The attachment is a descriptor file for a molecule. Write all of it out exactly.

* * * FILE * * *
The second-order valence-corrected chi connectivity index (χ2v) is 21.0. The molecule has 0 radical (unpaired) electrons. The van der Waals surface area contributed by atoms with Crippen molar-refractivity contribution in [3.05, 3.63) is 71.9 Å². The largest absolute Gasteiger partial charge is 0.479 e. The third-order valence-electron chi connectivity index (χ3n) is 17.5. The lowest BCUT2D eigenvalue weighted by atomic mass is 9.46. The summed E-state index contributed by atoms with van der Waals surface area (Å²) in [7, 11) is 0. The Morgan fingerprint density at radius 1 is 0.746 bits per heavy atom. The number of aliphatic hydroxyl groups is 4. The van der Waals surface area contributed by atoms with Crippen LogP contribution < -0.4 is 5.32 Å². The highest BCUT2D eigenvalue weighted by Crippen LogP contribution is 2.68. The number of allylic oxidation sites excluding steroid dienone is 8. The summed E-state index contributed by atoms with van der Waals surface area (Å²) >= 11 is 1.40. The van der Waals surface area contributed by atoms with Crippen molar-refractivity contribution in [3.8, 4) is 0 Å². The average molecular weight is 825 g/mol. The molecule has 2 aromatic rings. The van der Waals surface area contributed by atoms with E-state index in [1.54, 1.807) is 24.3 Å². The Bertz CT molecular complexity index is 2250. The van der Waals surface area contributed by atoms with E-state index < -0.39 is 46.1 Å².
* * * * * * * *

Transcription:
The second-order valence-corrected chi connectivity index (χ2v) is 21.0. The molecule has 0 radical (unpaired) electrons. The van der Waals surface area contributed by atoms with Crippen molar-refractivity contribution in [3.05, 3.63) is 71.9 Å². The largest absolute Gasteiger partial charge is 0.479 e. The third-order valence-electron chi connectivity index (χ3n) is 17.5. The lowest BCUT2D eigenvalue weighted by atomic mass is 9.46. The summed E-state index contributed by atoms with van der Waals surface area (Å²) in [7, 11) is 0. The Morgan fingerprint density at radius 1 is 0.746 bits per heavy atom. The number of aliphatic hydroxyl groups is 4. The van der Waals surface area contributed by atoms with Crippen LogP contribution < -0.4 is 5.32 Å². The highest BCUT2D eigenvalue weighted by Crippen LogP contribution is 2.68. The number of allylic oxidation sites excluding steroid dienone is 8. The summed E-state index contributed by atoms with van der Waals surface area (Å²) >= 11 is 1.40. The van der Waals surface area contributed by atoms with Crippen molar-refractivity contribution in [3.8, 4) is 0 Å². The average molecular weight is 825 g/mol. The molecule has 2 aromatic rings. The van der Waals surface area contributed by atoms with E-state index in [1.54, 1.807) is 24.3 Å². The Bertz CT molecular complexity index is 2250. The van der Waals surface area contributed by atoms with E-state index < -0.39 is 46.1 Å².